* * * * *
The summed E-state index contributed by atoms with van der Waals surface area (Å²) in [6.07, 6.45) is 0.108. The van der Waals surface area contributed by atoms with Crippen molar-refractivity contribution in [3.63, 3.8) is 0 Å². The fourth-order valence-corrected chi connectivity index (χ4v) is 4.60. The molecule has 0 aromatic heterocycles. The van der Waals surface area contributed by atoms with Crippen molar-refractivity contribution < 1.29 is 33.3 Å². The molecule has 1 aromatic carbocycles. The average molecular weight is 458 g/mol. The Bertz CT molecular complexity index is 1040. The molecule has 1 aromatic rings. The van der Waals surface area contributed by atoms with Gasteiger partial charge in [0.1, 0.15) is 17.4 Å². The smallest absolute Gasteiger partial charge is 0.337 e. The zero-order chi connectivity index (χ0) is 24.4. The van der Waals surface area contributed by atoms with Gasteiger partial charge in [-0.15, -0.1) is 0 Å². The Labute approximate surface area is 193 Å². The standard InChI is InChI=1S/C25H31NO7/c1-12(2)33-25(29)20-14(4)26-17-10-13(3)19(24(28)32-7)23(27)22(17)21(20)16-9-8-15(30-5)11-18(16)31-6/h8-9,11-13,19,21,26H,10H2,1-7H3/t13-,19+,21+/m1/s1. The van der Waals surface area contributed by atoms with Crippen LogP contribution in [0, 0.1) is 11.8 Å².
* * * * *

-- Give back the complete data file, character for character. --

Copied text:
The summed E-state index contributed by atoms with van der Waals surface area (Å²) in [6.07, 6.45) is 0.108. The van der Waals surface area contributed by atoms with Crippen molar-refractivity contribution in [3.63, 3.8) is 0 Å². The fourth-order valence-corrected chi connectivity index (χ4v) is 4.60. The molecule has 0 aromatic heterocycles. The van der Waals surface area contributed by atoms with Crippen molar-refractivity contribution < 1.29 is 33.3 Å². The molecule has 1 aromatic carbocycles. The average molecular weight is 458 g/mol. The Bertz CT molecular complexity index is 1040. The molecule has 1 aromatic rings. The van der Waals surface area contributed by atoms with Gasteiger partial charge in [0.1, 0.15) is 17.4 Å². The smallest absolute Gasteiger partial charge is 0.337 e. The zero-order chi connectivity index (χ0) is 24.4. The van der Waals surface area contributed by atoms with Gasteiger partial charge in [-0.15, -0.1) is 0 Å². The Labute approximate surface area is 193 Å². The standard InChI is InChI=1S/C25H31NO7/c1-12(2)33-25(29)20-14(4)26-17-10-13(3)19(24(28)32-7)23(27)22(17)21(20)16-9-8-15(30-5)11-18(16)31-6/h8-9,11-13,19,21,26H,10H2,1-7H3/t13-,19+,21+/m1/s1. The van der Waals surface area contributed by atoms with Crippen LogP contribution in [0, 0.1) is 11.8 Å².